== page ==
Since January 2012, employers nationwide have had to grapple with uncertainty about whether they can include class-action or collective-action waivers in their employment-arbitration agreements. Today, the U.S. Supreme Court resolved that uncertainty—they can. In a 5–4 decision, the Court held that including those waivers is not a violation of the National Labor Relations Act (NLRA) and the Federal Arbitration Act (FAA) requires courts to enforce those waivers in arbitration agreements according to their terms.
In January 2012, the National Labor Relations Board (NLRB) issued the In re D. R. Horton, Inc. decision, holding that agreements requiring only individual arbitration—that is, barring class or collective arbitration—violated the NLRA and were an unfair labor practice. Since then, the NLRB has continued to hold that employers commit unfair labor practices by requiring their employees to sign arbitration agreements that include class-action or collective-action waivers. And the courts have divided over whether to uphold the NLRB’s conclusions and whether to enforce the agreements.
Eventually, three cases made their way to the U.S. Supreme Court. The Court consolidated them, with Epic Systems Corp. v. Lewis from the Seventh Circuit as the lead case. In a decision issued today, the Court held that employers can include class-action and collective-action waivers in arbitration agreement with their employees. Justice Ginsburg, joined by Justices Breyer, Sotomayor, and Kagan dissented.
The majority opinion (written by Justice Gorsuch and joined by Chief Justice Roberts and Justices Kennedy, Thomas, and Alito) reasoned that the FAA required courts to “enforce arbitration agreements according to their terms.” The Court also reasoned that the relevant portion of the NLRA— Section 7—focuses on the right to organize unions and collectively bargain. That section neither approves nor disapproves of arbitration, never mentions class-action or collective-action procedures, and does not “even hint at a wish to displace” the FAA. The Court also found it unlikely that Section 7 “confers a right to class or collective actions” because those procedures were “hardly known” when Congress enacted the NLRA in 1935. Thus, the Court rejected the theory that the NLRA overrode the FAA and held that the class-action and collective action waivers are enforceable.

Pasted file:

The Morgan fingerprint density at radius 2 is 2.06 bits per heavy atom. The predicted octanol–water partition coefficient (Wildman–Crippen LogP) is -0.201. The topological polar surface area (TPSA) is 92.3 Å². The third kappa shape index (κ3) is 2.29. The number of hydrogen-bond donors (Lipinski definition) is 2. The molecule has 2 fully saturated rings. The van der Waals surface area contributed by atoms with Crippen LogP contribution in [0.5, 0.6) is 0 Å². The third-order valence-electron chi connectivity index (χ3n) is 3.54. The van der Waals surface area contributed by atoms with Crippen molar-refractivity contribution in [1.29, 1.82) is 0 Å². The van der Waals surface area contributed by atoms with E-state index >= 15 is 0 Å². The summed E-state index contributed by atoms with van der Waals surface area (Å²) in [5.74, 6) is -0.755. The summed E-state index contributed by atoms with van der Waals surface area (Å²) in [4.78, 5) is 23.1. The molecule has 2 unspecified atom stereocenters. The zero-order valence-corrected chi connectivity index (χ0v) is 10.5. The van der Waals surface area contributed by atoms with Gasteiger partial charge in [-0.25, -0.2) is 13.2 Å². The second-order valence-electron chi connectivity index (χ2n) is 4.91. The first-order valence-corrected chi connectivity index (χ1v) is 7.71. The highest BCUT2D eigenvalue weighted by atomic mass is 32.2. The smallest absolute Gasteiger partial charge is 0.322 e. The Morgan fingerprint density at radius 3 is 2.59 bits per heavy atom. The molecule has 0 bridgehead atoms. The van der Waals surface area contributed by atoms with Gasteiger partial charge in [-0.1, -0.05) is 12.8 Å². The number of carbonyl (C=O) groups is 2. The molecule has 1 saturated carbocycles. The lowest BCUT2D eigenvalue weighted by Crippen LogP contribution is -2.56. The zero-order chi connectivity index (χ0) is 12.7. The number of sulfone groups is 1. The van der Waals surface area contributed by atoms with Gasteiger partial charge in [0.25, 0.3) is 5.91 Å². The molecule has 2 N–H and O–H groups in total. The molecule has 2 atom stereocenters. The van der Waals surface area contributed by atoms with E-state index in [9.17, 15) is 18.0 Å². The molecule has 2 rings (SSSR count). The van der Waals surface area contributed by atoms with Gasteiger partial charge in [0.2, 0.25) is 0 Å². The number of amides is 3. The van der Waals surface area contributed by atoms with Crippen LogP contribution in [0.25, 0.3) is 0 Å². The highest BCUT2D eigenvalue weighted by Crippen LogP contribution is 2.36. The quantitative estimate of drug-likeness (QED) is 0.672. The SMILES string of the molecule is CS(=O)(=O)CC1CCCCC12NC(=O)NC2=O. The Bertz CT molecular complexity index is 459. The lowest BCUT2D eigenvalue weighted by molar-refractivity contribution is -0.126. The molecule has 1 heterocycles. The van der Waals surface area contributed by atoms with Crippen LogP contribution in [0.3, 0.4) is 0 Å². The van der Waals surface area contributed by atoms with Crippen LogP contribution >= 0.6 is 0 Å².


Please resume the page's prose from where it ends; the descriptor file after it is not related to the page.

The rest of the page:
The important takeaway here is that the Court has resolved the now six-year-old dispute about classaction and collective-action waivers in favor of employers. Under Epic Systems, employers may, if they wish, include class-action and collective-action waivers in their employee arbitration agreements without violating the NLRA. Doing so is not an unfair labor practice, and courts must enforce those waivers just as they would any other arbitration agreement.